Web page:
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Link between obesity and cancer: confirmation of colon cancer
It has been known for years that obesity increases the risk of cancer. But this connection does not apply to all types of cancer. It has now been confirmed for colorectal cancer. But with uterine cancer there is now evidence to the contrary.
Obesity favors cancer
Although there are still numerous types of cancer whose triggers are not known, "we now know many factors that can trigger different types of cancer - but do not necessarily have to," wrote the Bavarian Cancer Society on its website. To protect yourself from cancer, it is recommended, among other things, to avoid obesity. According to a British study, being overweight increases the risk of at least 13 different types of cancer, including breast and colon cancer. There is now new evidence regarding the connection between obesity and uterine cancer.
Increased risk of colon cancer
According to health experts, avoiding obesity is one of the most important rules to protect yourself from colon cancer.
According to popular belief, people who are too fat not only have an increased risk of colon cancer but also of uterine cancer.
According to a new study by the Medical University of Innsbruck, this often confirmed connection must now be seen under new circumstances.
The researchers led by medical statistician Hanno Ulmer were able to demonstrate that the TyG (triglyceride-glucose) index, which is increased in the case of obesity and is important for insulin resistance, explains the risk of tumors in the digestive tract, but not the risk of gynecological forms of cancer.
Knowledge contradicting the current doctrine
As written in a communication from the Austrian university, endometrial cancer (uterine cancer) "has nothing to do with high blood fat and sugar levels".
This is the surprising finding that contradicts the current doctrine of a study recently published in the specialist journal "International Journal of Epidemiology" under the direction of Hanno Ulmer and Josef Fritz from the Medical University of Innsbruck, which was part of the European cooperation project "Me-Can" ( Metabolic syndrome and Cancer) was carried out.
The results will also be presented at the American Clinical Oncology Society (ASCO 2019) annual meeting in Chicago in early June.
Cancer cases associated with obesity
Metabolic factors such as obesity (obesity), high blood pressure, changes in blood lipid levels or insulin resistance have already been linked to cancer.
For example, gastrointestinal forms of cancer such as colon, liver and kidney cancer, but also the development of gynecological tumors are associated with obesity and the associated insulin resistance.
In the Austrian study, the data from over 500,000 participants from six European cohorts were summarized and analyzed, who were observed for an average of 17 years with regard to their lifestyle and emerging cancers.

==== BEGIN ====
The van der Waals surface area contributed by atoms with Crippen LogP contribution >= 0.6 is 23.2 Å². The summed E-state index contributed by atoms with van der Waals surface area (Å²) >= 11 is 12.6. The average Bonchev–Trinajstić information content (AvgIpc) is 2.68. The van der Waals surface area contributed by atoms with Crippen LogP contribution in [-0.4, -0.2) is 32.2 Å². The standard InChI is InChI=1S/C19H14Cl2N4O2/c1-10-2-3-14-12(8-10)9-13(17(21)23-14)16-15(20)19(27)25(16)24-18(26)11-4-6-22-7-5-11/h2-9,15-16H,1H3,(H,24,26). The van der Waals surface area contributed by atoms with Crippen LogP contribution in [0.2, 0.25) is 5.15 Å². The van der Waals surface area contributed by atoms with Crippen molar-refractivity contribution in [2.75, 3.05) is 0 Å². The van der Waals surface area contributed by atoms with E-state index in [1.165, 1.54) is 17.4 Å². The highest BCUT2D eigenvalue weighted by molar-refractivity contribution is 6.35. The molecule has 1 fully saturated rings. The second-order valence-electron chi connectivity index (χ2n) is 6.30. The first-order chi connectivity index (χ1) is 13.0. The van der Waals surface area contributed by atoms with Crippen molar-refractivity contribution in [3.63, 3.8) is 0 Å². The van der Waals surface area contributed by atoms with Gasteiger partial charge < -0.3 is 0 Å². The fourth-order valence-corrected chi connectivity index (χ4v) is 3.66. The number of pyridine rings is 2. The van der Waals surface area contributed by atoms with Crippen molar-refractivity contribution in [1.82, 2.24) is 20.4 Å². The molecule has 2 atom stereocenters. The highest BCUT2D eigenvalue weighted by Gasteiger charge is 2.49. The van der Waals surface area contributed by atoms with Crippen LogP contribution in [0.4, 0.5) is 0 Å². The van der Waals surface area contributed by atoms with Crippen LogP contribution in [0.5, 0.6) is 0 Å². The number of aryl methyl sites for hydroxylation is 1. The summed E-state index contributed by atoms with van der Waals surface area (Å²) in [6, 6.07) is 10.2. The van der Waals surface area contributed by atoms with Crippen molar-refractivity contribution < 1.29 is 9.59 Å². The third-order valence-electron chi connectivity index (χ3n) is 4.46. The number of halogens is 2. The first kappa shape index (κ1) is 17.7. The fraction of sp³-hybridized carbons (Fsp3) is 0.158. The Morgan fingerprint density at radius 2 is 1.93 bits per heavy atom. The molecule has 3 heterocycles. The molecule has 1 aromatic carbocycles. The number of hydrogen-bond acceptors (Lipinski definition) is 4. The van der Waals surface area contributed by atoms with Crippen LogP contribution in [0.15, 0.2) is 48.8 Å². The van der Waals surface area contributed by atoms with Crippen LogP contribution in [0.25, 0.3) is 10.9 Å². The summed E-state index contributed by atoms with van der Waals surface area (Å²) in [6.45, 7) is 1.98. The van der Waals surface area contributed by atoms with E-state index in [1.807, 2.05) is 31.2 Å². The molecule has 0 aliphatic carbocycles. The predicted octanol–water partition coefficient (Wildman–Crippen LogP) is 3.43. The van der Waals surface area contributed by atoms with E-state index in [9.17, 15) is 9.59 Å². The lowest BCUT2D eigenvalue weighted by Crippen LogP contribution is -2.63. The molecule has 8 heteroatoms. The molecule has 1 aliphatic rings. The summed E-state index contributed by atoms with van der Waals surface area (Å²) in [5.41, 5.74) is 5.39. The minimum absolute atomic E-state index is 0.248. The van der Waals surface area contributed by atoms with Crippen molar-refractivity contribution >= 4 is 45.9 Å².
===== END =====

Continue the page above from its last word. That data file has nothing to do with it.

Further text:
During this period, there were 16,000 cancer cases known to be associated with obesity, such as colon, liver, kidney, pancreas and gallbladder cancer (gastrointestinal tumors) as well as uterine and ovarian cancer and post-menopausal breast cancer (gynecological tumors).
"In order to be able to present possible causal relationships, we have used a new key figure, the TyG index," said the lead study authors Josef Fritz and Hanno Ulmer.
"This special metabolism marker is the product of triglycerides and glucose and is therefore an easily available measure of insulin resistance, which also corresponds to a high degree with the gold standard for determining insulin resistance, the clamp test," the scientists explain.
Insulin resistance, i.e. the reduced sensitivity of the body's cells to the hormone insulin and the precursor of type II diabetes, is being discussed in specialist circles as an explanation for the connection between obesity and cancer.
Because the growth-stimulating hormone insulin stimulates cell division and can therefore also promote tumor growth.
Confirmation of colorectal cancer, evidence against cancer of the uterus
Obesity is often associated with increased triglyceride and glucose levels.
"The results of our multicenter cohort study demonstrate," says Ulmer, "that a high TyG index correlates significantly with an increased risk of gastrointestinal tumors. In addition, the TyG index also explains about 25 percent of the effects of being overweight on cancer. ”
The researchers can thus provide strong confirmation of the cancer-promoting effects of obesity on liver, kidney, pancreatic and colon cancer.
But a second finding from the study is surprising.
Contrary to the view in medical literature that the likelihood of developing endometrial cancer (uterine cancer) or post-menopausal breast cancer is significantly increased in women with insulin resistance, the research team was unable to confirm this connection.
"Gynecological cancers are associated with obesity, but cannot be explained by the TyG index," says Ulmer.
“That means: elevated blood lipid and blood sugar levels are not causally related to the development of gynecological tumors. So the influence of estrogens on cancer is likely to be greater than expected. ”(Ad)